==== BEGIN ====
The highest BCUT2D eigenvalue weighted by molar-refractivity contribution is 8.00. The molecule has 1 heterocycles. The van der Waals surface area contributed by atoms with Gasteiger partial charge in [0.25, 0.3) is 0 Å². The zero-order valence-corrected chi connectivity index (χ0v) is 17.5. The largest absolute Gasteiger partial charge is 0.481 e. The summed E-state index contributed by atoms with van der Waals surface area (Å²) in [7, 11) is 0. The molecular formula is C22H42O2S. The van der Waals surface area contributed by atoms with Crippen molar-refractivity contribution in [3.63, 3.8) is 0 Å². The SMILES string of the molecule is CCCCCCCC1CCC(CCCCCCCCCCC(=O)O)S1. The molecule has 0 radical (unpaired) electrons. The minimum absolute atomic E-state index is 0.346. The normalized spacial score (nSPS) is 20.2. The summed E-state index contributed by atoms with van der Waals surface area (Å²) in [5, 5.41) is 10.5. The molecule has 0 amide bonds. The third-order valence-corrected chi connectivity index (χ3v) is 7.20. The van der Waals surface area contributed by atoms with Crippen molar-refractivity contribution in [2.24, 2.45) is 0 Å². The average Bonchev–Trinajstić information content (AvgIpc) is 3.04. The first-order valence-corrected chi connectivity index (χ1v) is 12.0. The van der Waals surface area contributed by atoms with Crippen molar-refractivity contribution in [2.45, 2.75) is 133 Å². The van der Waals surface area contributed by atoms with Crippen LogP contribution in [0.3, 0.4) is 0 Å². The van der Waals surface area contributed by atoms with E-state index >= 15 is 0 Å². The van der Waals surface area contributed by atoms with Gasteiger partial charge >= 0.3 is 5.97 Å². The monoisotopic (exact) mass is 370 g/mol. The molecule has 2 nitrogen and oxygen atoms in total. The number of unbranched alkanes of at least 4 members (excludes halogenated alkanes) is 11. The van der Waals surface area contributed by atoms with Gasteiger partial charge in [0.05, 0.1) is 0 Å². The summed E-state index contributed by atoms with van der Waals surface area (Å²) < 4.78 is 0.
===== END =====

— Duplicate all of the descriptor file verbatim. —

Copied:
The highest BCUT2D eigenvalue weighted by molar-refractivity contribution is 8.00. The molecule has 1 heterocycles. The van der Waals surface area contributed by atoms with Gasteiger partial charge in [0.25, 0.3) is 0 Å². The zero-order valence-corrected chi connectivity index (χ0v) is 17.5. The largest absolute Gasteiger partial charge is 0.481 e. The summed E-state index contributed by atoms with van der Waals surface area (Å²) in [7, 11) is 0. The molecular formula is C22H42O2S. The van der Waals surface area contributed by atoms with Crippen molar-refractivity contribution in [3.63, 3.8) is 0 Å². The SMILES string of the molecule is CCCCCCCC1CCC(CCCCCCCCCCC(=O)O)S1. The molecule has 0 radical (unpaired) electrons. The minimum absolute atomic E-state index is 0.346. The normalized spacial score (nSPS) is 20.2. The summed E-state index contributed by atoms with van der Waals surface area (Å²) in [5, 5.41) is 10.5. The molecule has 0 amide bonds. The third-order valence-corrected chi connectivity index (χ3v) is 7.20. The van der Waals surface area contributed by atoms with Crippen molar-refractivity contribution in [2.24, 2.45) is 0 Å². The average Bonchev–Trinajstić information content (AvgIpc) is 3.04. The first-order valence-corrected chi connectivity index (χ1v) is 12.0. The van der Waals surface area contributed by atoms with Crippen molar-refractivity contribution in [2.45, 2.75) is 133 Å². The van der Waals surface area contributed by atoms with Crippen LogP contribution in [0.3, 0.4) is 0 Å². The van der Waals surface area contributed by atoms with E-state index >= 15 is 0 Å². The van der Waals surface area contributed by atoms with Gasteiger partial charge >= 0.3 is 5.97 Å². The monoisotopic (exact) mass is 370 g/mol. The molecule has 2 nitrogen and oxygen atoms in total. The number of unbranched alkanes of at least 4 members (excludes halogenated alkanes) is 11. The van der Waals surface area contributed by atoms with Gasteiger partial charge in [0.05, 0.1) is 0 Å². The summed E-state index contributed by atoms with van der Waals surface area (Å²) < 4.78 is 0.